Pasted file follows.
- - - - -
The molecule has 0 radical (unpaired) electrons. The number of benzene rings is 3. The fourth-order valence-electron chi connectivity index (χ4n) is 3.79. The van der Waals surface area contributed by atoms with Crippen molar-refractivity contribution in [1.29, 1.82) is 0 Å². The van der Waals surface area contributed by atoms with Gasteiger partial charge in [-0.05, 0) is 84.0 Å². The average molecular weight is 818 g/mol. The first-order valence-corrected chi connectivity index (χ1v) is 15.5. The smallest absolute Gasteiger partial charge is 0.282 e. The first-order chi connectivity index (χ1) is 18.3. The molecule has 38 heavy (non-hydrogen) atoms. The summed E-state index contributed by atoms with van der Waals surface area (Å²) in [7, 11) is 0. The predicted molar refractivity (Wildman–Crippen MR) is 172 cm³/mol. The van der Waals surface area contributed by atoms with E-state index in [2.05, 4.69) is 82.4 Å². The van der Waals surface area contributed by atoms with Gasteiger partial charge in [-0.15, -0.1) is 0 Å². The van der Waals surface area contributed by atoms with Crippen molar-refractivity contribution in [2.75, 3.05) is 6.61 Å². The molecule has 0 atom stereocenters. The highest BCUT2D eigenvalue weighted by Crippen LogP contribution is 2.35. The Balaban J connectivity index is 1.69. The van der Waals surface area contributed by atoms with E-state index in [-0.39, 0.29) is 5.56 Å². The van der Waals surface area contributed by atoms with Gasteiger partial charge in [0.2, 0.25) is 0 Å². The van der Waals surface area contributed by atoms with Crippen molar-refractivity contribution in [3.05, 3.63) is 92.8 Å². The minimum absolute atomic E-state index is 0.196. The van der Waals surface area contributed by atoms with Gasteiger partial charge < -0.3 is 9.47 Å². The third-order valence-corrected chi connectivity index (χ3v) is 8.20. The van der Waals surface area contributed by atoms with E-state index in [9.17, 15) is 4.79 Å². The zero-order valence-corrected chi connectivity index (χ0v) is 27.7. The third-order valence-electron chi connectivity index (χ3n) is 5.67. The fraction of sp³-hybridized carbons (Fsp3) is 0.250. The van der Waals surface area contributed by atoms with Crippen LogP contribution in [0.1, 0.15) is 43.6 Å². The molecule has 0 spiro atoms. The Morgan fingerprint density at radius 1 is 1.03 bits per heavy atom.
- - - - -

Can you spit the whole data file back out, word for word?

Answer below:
The molecule has 0 radical (unpaired) electrons. The number of benzene rings is 3. The fourth-order valence-electron chi connectivity index (χ4n) is 3.79. The van der Waals surface area contributed by atoms with Crippen molar-refractivity contribution in [1.29, 1.82) is 0 Å². The van der Waals surface area contributed by atoms with Gasteiger partial charge in [-0.05, 0) is 84.0 Å². The average molecular weight is 818 g/mol. The first-order valence-corrected chi connectivity index (χ1v) is 15.5. The smallest absolute Gasteiger partial charge is 0.282 e. The first-order chi connectivity index (χ1) is 18.3. The molecule has 38 heavy (non-hydrogen) atoms. The summed E-state index contributed by atoms with van der Waals surface area (Å²) in [7, 11) is 0. The predicted molar refractivity (Wildman–Crippen MR) is 172 cm³/mol. The van der Waals surface area contributed by atoms with E-state index in [2.05, 4.69) is 82.4 Å². The van der Waals surface area contributed by atoms with Gasteiger partial charge in [-0.15, -0.1) is 0 Å². The van der Waals surface area contributed by atoms with Crippen molar-refractivity contribution in [2.75, 3.05) is 6.61 Å². The molecule has 0 atom stereocenters. The highest BCUT2D eigenvalue weighted by Crippen LogP contribution is 2.35. The Balaban J connectivity index is 1.69. The van der Waals surface area contributed by atoms with E-state index in [-0.39, 0.29) is 5.56 Å². The van der Waals surface area contributed by atoms with Gasteiger partial charge in [0.2, 0.25) is 0 Å². The van der Waals surface area contributed by atoms with Crippen molar-refractivity contribution in [3.05, 3.63) is 92.8 Å². The minimum absolute atomic E-state index is 0.196. The van der Waals surface area contributed by atoms with Gasteiger partial charge < -0.3 is 9.47 Å². The third-order valence-corrected chi connectivity index (χ3v) is 8.20. The van der Waals surface area contributed by atoms with E-state index in [9.17, 15) is 4.79 Å². The zero-order valence-corrected chi connectivity index (χ0v) is 27.7. The third-order valence-electron chi connectivity index (χ3n) is 5.67. The fraction of sp³-hybridized carbons (Fsp3) is 0.250. The van der Waals surface area contributed by atoms with Crippen LogP contribution in [0.1, 0.15) is 43.6 Å². The molecule has 0 spiro atoms. The Morgan fingerprint density at radius 1 is 1.03 bits per heavy atom.